After half an hour, he was convinced that there wasn’t a beating heart in that castle besides his own. The Assassin gave a small sigh. He’d so hoped Adalina would be safe and sound in their fortress.

Theirs.

For so long it had been his. His curse, his voices, his solitude. Now Adalina shared it. He hated himself for being so comforted by that fact. What sort of man was he, to wish such a life on the one person that loved him?

He fingered a knife, mentally scraping it across his heart. An evil man. A selfish man.

Once he hadn’t been. But too long with the beast could turn even the most innocent girl into a willing monster. What could it do to a man, already so tempted, so weak?

Her face flashed before his eyes. Straight brown hair, like arrow shafts spilling out of a red hood. Fangs. Little girls shouldn’t have fangs. Blood. Little girls shouldn’t have blood. Not outside of them. Not on their faces. Not dripping from their teeth.

Not his little girl.

The Assassin reached up, feeling tears on his cheeks. The edge of the knife pressed against his jaw, and the salty tears stung against the fresh cut. His mind sharpened with the pain. He dropped his hand.

He replaced the knife in his belt and strode out of the castle. The Assassin mounted his horse and urged it out of the castle grounds. There was nothing left for him here. Not until Adalina was safe and his curse was his own again.

He followed Snow’s tracks, meeting her as she was on her way back to where they had split off. He prayed she’d found the rest of the tracks; a light rain had begun to fall and would wash it all away.

“No calm walkers,” she reported. “No crazed beasts either. I’d swear nothing had touched these woods since you came to work for me.”

“That’s impossible. The tracks were right there,” the Assassin protested. He scanned the woods around them, but found nothing save for the prints left by Snow’s horse.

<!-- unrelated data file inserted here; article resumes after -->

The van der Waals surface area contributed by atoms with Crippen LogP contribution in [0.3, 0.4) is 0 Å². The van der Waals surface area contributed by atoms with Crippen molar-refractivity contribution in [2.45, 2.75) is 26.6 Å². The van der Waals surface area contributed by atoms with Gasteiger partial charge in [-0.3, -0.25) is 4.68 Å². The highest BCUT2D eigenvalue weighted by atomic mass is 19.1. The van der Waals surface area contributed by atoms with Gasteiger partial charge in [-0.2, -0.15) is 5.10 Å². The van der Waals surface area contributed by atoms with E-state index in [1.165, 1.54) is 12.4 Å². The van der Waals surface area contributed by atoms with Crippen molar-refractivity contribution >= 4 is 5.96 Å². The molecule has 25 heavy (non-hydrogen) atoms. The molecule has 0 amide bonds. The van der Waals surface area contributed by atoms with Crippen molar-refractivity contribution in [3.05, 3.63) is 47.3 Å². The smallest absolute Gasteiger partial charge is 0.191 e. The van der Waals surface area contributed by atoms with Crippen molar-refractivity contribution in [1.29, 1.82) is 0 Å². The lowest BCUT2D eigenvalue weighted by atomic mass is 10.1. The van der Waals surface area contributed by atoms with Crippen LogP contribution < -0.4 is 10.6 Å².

“Then they faded into nothing,” Snow said bitterly. “Either it could fly or was never there. And who knows how old those tracks at the gate were?”

She’s a soldier, not a hunter, the Assassin thought. Hunting is all I’ve done for a living for centuries.

“I’ll try.”

“The rain has washed any traces I missed away,” Snow argued. “And it will soon become a storm. You couldn’t find a rampaging boar once this lets up.”

“Forgive me, m’lady, but we don’t have time for the beast or it’s hunters to make new ones.” The Assassin wheeled his horse around hers, feeling frantic as the rain began to fall harder. His hood drooped against his forehead as it became heavier with the dampness.

“It’s been months since she turned! Surely you can wait a few days time.”

“Months wasted,” he snapped. “Months in which she could have died, or killed hundreds.”

Snow stared at him evenly, jaw set. “I see that the caring will not be an issue in taking back the curse. Tell me, Assassin. Is this truly about the beast?” The Assassin could feel her sharp, blue eyes drilling into the back of his head, piercing and probing for his true intentions.

He looked down, voice becoming dark. “Everything is about the beast.”

It was always about the beast.